The Injury-In-Fact Requirement

First American argues that Article III requires plaintiffs to allege an actual injury, and that a court cannot grant standing based only on whether the plaintiff alleges a statutory cause of action. See Brief for Petitioner at 18. First American contends that the Supreme Court held in Summers v. Earth Island Institute that no federal statute may displace the injury-in-fact requirement. See id. at 19. Further, First American argues that Supreme Court precedent confirms that, while a federal statute may authorize private citizens to sue in court for statutory violations, a violation alone will not confer standing. See id. at 20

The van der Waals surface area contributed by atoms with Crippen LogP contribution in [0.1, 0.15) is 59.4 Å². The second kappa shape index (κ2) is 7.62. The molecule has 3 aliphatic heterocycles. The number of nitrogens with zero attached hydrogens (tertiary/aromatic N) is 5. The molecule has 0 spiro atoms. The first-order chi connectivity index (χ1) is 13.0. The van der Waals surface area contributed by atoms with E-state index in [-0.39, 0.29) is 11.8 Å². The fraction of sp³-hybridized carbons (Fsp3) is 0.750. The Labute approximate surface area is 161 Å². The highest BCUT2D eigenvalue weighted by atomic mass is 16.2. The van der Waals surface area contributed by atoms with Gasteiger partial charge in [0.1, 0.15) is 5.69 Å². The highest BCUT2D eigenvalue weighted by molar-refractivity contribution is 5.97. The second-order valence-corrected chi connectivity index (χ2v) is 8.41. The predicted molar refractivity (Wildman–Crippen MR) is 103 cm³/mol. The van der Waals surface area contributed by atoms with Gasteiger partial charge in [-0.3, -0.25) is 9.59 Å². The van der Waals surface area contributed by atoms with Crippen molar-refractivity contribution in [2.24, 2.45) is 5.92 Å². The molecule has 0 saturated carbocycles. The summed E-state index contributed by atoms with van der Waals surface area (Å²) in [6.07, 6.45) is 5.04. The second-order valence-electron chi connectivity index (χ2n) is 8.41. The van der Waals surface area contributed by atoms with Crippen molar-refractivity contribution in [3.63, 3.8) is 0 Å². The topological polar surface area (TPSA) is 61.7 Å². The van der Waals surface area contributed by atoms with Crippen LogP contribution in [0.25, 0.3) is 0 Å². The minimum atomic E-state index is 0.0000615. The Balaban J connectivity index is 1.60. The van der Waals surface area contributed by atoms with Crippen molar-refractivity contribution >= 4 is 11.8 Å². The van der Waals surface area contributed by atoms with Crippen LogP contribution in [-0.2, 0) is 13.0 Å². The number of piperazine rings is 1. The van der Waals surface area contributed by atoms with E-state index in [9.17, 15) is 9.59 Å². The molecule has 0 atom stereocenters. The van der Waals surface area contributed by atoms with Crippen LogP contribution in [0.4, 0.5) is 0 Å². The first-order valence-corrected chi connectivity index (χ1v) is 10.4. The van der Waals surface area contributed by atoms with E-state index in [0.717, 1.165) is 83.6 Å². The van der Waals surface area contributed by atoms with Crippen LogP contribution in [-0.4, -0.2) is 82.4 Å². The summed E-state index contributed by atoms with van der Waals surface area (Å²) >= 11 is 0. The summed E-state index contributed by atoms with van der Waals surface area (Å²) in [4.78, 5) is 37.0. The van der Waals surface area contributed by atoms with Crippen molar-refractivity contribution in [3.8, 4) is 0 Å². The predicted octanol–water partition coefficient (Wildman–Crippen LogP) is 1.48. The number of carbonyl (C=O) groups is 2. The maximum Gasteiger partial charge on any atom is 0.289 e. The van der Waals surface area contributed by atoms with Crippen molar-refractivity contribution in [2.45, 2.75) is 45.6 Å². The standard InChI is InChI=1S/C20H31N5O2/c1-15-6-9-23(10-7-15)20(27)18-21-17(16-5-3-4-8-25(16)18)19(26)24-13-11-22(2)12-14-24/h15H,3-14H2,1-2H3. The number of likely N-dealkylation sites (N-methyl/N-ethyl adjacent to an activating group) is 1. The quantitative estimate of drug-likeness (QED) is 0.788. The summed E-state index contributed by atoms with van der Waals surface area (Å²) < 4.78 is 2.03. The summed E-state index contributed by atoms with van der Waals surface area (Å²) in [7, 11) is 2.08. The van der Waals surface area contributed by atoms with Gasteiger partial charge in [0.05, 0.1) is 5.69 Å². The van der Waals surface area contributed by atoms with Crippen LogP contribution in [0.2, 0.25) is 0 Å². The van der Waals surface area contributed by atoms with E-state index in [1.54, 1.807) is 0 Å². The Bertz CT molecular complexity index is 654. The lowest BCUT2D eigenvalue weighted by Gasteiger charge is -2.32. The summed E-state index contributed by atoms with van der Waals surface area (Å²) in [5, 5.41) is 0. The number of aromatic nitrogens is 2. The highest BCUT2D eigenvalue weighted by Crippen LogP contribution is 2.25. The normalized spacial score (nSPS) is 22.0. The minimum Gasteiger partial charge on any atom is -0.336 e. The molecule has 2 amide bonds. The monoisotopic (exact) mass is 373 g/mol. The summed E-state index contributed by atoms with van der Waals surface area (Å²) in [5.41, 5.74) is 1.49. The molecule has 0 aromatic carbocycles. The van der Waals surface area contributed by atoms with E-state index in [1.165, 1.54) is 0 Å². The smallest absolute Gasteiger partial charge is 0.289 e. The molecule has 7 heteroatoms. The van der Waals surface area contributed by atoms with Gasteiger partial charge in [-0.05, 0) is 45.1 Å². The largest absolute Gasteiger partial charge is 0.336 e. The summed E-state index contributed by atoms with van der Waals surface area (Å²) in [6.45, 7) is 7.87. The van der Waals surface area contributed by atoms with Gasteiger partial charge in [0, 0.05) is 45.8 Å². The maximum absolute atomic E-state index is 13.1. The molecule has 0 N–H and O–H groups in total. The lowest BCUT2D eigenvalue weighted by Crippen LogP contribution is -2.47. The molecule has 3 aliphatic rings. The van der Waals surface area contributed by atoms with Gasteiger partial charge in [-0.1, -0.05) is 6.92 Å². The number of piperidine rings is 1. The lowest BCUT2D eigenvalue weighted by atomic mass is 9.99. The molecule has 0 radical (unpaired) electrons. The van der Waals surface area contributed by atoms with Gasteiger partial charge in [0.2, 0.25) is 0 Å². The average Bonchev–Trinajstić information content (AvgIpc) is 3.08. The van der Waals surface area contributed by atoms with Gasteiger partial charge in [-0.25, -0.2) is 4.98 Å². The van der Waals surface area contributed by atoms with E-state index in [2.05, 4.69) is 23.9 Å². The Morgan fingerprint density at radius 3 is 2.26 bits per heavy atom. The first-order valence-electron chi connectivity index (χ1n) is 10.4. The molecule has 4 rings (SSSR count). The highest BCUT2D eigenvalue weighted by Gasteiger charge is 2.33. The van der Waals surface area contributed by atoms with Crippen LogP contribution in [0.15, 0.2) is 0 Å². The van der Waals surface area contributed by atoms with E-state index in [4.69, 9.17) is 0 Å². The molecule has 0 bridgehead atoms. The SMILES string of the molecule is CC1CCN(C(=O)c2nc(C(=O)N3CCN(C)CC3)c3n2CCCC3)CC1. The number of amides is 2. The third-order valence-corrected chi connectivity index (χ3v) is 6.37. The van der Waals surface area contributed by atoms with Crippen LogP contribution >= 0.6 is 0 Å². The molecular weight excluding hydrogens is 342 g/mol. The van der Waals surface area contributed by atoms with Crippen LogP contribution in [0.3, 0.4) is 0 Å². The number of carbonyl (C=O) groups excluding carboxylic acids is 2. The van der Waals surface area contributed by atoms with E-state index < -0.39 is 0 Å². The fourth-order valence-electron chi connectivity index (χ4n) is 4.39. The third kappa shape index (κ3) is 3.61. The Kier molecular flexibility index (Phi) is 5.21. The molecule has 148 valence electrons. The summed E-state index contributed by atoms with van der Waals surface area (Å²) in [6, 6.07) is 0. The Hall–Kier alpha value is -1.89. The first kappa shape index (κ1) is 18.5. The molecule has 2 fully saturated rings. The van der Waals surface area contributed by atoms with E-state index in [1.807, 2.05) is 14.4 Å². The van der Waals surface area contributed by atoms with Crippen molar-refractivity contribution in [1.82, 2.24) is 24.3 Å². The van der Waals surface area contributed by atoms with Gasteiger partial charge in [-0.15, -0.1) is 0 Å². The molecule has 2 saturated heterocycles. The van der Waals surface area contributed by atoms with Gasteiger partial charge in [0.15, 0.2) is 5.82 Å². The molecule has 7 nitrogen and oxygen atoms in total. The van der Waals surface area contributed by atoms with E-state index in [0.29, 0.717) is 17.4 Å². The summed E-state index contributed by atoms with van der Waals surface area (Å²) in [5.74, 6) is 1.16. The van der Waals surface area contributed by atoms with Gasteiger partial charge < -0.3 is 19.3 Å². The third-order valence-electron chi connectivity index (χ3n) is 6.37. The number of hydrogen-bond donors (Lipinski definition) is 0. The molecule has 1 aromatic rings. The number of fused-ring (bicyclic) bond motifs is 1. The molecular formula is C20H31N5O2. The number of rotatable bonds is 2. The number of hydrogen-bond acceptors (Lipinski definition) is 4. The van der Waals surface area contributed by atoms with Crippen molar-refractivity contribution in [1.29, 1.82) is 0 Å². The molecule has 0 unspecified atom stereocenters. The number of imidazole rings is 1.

First American insists that the Ninth Circuit based its ruling in this case on an erroneous reading of the Supreme Court’s holding in Warth v. Seldin. See Brief for Petitioner at 22. In its opinion, the Ninth Circuit relied on Warth for the proposition that in cases in which the plaintiff’s injury arises from invasion of a statutory right, an examination of whether Congress intended to grant persons like the plaintiff judicial relief should answer the question of standing. See Edwards v. First American Corp., 610 F.3d. 514, 517 (9th Cir. 2010). However, First American asserts the Ninth Circuit overlooked the argument that Warth maintained that standing still requires the plaintiff to allege how the practices violating the federal law harmed the plaintiff individually. See Brief for Petitioner at 22–23. First American argues that Warth stands only for the proposition that Congress may designate an injury where before there was none, not that the plaintiff is relieved from alleging an actual injury from the statutory violation. See id. at 24.